return super.clone();
	}

	public String getName() {
		return name;
	}

	public void setName(String name) {
		this.name = name;
	}

	public Car getCar() {
		return car;
	}

	public void setCar(Car car) {
		this.car = car;
	}

	@Override
	public String toString() {
		return "This is person " + name + " has car " + car.getName() + "@" + Integer.toHexString(hashCode());
	}

	@Override
	public boolean equals(Object obj) {
		if (this == obj) {
			return true;
		} else if(obj instanceof Person) {
			Person p = (Person)obj;
			if (this.name.equals(p.getName())) {
				return true;
			}
		}
		return false;
	}
}

// Car Object
public class Car {
	private String name;
	
	public Car(String name) {
		this.name = name;
	}
	
	public String getName() {
		return name;
	}

	public void setName(String name) {
		this.name = name;
	}

	@Override
	public String toString() {
		return "@" + Integer.toHexString(hashCode());
	}
}

// TestCase
public class TestClone {

	public static void main(String[] args) {
		// TODO Auto-generated method stub
		Person p1 = new Person("Tom", new Car("Benz"));
		Person p2 = null;
		try {
			p2 = (Person) p1.clone();
		} catch (CloneNotSupportedException e) {
			// TODO Auto-generated catch block
			e.printStackTrace();
		}
		
		String name = p2.getName();
		name = "Jack";
		p2.setName(name);
		
		Car car2 = p2.getCar();
		car2.setName("Ford");		

		System.out.println(p1);
		System.out.println(p2);
		System.out.println(p1 != p2);
		System.out.println(p1.getClass() == p2.getClass());
		System.out.println(p1.equals(p2));
	}
}

The expected output is:

This is person Tom has car Benz@76fba0
This is person Jack has car Ford@181ed9e
true
true
false

But actually, it is:

This is person Tom has car Ford@76fba0
This is person Jack has car Ford@181ed9e
true
true
false

You may ask why the name Tom was not changed, well, I would talk about it in my new post Dive into String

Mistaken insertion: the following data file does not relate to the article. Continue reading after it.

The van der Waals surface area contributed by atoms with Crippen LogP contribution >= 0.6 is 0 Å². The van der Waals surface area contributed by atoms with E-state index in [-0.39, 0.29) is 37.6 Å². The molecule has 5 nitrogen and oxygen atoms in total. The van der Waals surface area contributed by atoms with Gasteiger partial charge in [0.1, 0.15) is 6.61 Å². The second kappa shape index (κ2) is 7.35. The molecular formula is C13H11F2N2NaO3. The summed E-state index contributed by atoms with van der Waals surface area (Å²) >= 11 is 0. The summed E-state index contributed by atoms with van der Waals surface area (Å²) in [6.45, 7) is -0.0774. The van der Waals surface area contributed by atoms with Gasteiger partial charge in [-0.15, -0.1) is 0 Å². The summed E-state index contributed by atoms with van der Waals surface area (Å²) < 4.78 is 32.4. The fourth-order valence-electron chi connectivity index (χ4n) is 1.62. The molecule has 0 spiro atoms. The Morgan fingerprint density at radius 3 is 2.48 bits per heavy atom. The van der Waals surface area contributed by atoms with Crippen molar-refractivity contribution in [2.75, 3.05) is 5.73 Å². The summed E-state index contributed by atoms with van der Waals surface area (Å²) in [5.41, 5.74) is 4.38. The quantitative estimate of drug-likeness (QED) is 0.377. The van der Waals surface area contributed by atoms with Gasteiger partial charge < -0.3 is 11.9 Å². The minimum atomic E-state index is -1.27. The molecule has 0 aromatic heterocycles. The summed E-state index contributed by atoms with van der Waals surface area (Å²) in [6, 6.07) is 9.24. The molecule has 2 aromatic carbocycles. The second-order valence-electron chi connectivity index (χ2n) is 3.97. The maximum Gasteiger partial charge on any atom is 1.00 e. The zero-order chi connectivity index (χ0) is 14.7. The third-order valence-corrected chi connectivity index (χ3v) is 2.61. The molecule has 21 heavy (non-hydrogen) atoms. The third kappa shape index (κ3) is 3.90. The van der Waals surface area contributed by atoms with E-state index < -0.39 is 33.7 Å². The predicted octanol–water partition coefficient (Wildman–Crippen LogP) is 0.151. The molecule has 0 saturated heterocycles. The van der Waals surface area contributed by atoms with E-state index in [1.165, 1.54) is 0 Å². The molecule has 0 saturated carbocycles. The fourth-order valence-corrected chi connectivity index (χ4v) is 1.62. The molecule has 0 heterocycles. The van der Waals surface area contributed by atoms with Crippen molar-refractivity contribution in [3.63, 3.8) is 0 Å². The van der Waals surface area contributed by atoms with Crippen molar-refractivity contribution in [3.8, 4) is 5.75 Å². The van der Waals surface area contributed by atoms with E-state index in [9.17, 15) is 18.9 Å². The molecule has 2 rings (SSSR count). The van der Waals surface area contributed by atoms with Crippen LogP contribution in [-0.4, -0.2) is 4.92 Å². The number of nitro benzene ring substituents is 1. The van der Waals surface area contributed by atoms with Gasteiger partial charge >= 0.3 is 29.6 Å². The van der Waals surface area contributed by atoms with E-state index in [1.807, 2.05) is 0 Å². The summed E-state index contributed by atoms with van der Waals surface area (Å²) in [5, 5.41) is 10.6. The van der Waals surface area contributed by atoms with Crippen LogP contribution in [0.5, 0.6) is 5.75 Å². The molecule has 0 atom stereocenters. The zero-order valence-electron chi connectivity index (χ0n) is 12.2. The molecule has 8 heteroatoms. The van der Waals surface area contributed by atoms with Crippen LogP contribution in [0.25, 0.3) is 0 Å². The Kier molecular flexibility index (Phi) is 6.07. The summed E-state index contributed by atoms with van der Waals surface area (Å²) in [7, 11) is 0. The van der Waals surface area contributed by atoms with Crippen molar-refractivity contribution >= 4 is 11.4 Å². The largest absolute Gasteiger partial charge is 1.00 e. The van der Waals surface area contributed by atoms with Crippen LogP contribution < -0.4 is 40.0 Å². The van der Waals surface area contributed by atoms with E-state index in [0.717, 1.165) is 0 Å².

This is because that shallow copy copies the object fields as references, car in p1 has the same hashcode as car in p2.

// Test code
System.out.println(p1.getCar().equals(p2.getCar()));
// Output
true

To get deep copy of an object, we should also clone the object fields(e.g. Car). So we may modify the code in Person.clone like:

	@Override
	public Object clone() throws CloneNotSupportedException {
		Person clonePerson = (Person) super.clone();
		if (clonePerson != null) {
			clonePerson.car = (Car)this.car.clone();
		}
		return clonePerson;
	}

And we should also implement clone method for Car class.

	@Override
	public Object clone() throws CloneNotSupportedException {
		return super.clone();
	}

Remember to implememt the interface Cloneable in Car class.

Run the testcase again, we finally get our expected output:

This is person Tom has car Benz@181ed9e
This is person Jack has car Ford@1175422
true
true
false

However, if we have lots of object fields in Person class such as House, Job and …, even worse when they(Car, House,…) have other object fields…. You may get crazy in these steps. I don’t want to implement clone method for all the aggregative objects in Person class, is there any uncomplicated method?

The answer is Yes. We can use serialization to realize this.

To use serialization in Java, we should implement Serialiable interface for the classes(Both Person and its aggregative class), and then add an attribute serialVersionUID to it. Here I use an default serial version ID.

private static final long serialVersionUID = 1L;

Then, declare and implement a method named deepClone in Person class.

	public Object deepClone() throws IOException, ClassNotFoundException {
		// Serialize the object
		ByteArrayOutputStream bos = new ByteArrayOutputStream();
		ObjectOutputStream oos = new ObjectOutputStream(bos);
		oos.writeObject(this);
		
		// Deserialize the object
		ByteArrayInputStream bis = new ByteArrayInputStream(bos.toByteArray());
		ObjectInputStream ois = new ObjectInputStream(bis);
		return ois.readObject();
	}

Differ from hierarchy clone, it seems we only need to implement deepClone for Person class.

According to wikipedia, serialization is used to clone final fields cauze clone is incompatible with final fields. But serialization is significantly slower. I didn’t check this yet.

Summary

Well, I had tried my best to understand clone in java, but I think there are still lots of work to do, I shall dive into clone deeper.

See Also